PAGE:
(This post is by Christine McCann)

Here’s the latest of our news bulletins from the ongoing crisis at Japan’s Fukushima Daiichi nuclear power plant.

State of Nuclear Politics in Japan

Saying it will be difficult to ‘restrict exposure’ in some areas, Japan may temporarily raise the allowable annual radiation limit from one millisievert per year to 20 millisieverts. Once decontamination processes are complete, the limit will be lowered again. The decision is expected to generate both controversy and resistance.

Nobuaki Koga, the President of Rengo, Japan’s largest labor union, was re-elected to a two-year term. In his keynote speech at the group’s annual meeting, Koga urged Rengo to reconsider its energy policy with an eye on promoting renewable forms and energy and moving away from nuclear power. Previously, the group had embraced a pro-nuclear stance. In the interim, Koga is advocating for short-term restarts of nuclear power plants, assuming power companies can garner public support to do so.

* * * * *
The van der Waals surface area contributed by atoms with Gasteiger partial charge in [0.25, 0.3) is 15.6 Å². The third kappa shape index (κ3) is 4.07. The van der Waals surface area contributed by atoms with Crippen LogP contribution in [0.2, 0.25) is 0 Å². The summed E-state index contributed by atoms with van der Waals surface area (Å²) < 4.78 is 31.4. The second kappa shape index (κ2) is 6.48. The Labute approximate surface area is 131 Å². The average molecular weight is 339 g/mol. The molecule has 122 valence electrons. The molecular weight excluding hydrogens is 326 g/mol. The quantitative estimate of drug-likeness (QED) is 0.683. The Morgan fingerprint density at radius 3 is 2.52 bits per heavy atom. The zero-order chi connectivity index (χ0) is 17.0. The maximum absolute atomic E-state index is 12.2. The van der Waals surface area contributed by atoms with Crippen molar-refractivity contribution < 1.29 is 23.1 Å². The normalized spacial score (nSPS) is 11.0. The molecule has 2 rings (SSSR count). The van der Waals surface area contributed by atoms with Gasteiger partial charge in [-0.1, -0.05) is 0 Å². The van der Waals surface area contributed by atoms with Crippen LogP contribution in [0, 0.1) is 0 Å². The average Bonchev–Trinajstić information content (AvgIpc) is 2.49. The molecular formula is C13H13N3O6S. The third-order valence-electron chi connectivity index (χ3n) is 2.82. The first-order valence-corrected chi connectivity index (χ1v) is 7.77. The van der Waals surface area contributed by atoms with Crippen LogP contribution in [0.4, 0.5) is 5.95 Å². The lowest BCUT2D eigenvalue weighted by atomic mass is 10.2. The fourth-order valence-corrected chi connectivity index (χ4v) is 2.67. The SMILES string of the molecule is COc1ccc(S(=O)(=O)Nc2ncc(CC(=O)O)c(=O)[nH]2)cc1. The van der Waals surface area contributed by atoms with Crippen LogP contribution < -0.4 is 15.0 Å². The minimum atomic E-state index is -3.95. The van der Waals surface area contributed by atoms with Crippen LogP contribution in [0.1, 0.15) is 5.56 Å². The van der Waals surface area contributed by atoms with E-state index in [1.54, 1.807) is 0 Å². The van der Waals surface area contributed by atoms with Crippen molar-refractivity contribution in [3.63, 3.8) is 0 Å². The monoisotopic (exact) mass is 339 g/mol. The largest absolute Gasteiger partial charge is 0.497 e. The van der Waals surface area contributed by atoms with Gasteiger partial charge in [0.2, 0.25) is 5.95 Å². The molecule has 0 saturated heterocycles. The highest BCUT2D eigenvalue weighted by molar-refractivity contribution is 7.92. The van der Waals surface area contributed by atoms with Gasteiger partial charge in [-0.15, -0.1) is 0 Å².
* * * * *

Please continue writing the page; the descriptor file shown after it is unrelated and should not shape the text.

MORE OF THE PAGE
A survey by Japan’s Board of Audit shows that $860 million, earmarked for nuclear site reserve funds, sits idle while the future of Japan’s energy program remains in flux. The money is part of a 40 year-old program that designates grant money for development of roads, social welfare programs, and other infrastructure near new nuclear plants. Fourteen new reactors are scheduled to be built in Japan; however, because of public concern since the nuclear disaster at the Fukushima Daiichi plant, construction has begun on only three. The Board of Audit will decide what to do with the money once Japan clarifies its energy policy.

At the request of the Japanese government, power companies around the country will build seawalls to try to protect nuclear plants from tsunamis. The process at each plant is expected to take between six months and three years. Construction has already begun at the Hokuriku plant in Ishikawa Prefecture. The Hokuriku wall will be 4 meters high (11 meters above sea level) and 700 meters in length.